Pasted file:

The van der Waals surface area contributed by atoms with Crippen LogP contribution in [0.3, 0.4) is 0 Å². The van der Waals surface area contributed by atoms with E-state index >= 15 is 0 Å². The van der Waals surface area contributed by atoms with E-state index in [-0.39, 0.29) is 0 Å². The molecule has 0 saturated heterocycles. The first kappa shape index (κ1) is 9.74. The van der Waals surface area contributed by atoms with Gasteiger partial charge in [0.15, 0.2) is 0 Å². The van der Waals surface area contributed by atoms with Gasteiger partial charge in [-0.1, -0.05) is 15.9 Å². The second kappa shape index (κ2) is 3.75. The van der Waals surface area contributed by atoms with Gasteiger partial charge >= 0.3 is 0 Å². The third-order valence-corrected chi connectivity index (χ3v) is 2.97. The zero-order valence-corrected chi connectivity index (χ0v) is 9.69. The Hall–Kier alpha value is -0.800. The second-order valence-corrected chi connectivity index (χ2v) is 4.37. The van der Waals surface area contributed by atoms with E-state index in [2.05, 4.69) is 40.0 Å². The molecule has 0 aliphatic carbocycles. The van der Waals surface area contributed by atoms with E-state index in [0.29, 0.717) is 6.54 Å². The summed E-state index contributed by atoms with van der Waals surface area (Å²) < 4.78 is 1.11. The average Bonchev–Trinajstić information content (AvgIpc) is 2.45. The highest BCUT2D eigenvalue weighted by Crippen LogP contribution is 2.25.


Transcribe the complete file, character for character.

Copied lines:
The van der Waals surface area contributed by atoms with Crippen LogP contribution in [0.3, 0.4) is 0 Å². The van der Waals surface area contributed by atoms with E-state index >= 15 is 0 Å². The van der Waals surface area contributed by atoms with E-state index in [-0.39, 0.29) is 0 Å². The molecule has 0 saturated heterocycles. The first kappa shape index (κ1) is 9.74. The van der Waals surface area contributed by atoms with Gasteiger partial charge in [0.15, 0.2) is 0 Å². The van der Waals surface area contributed by atoms with Gasteiger partial charge in [-0.1, -0.05) is 15.9 Å². The second kappa shape index (κ2) is 3.75. The van der Waals surface area contributed by atoms with Gasteiger partial charge >= 0.3 is 0 Å². The third-order valence-corrected chi connectivity index (χ3v) is 2.97. The zero-order valence-corrected chi connectivity index (χ0v) is 9.69. The Hall–Kier alpha value is -0.800. The second-order valence-corrected chi connectivity index (χ2v) is 4.37. The van der Waals surface area contributed by atoms with E-state index in [2.05, 4.69) is 40.0 Å². The molecule has 0 aliphatic carbocycles. The van der Waals surface area contributed by atoms with E-state index in [0.29, 0.717) is 6.54 Å². The summed E-state index contributed by atoms with van der Waals surface area (Å²) < 4.78 is 1.11. The average Bonchev–Trinajstić information content (AvgIpc) is 2.45. The highest BCUT2D eigenvalue weighted by Crippen LogP contribution is 2.25.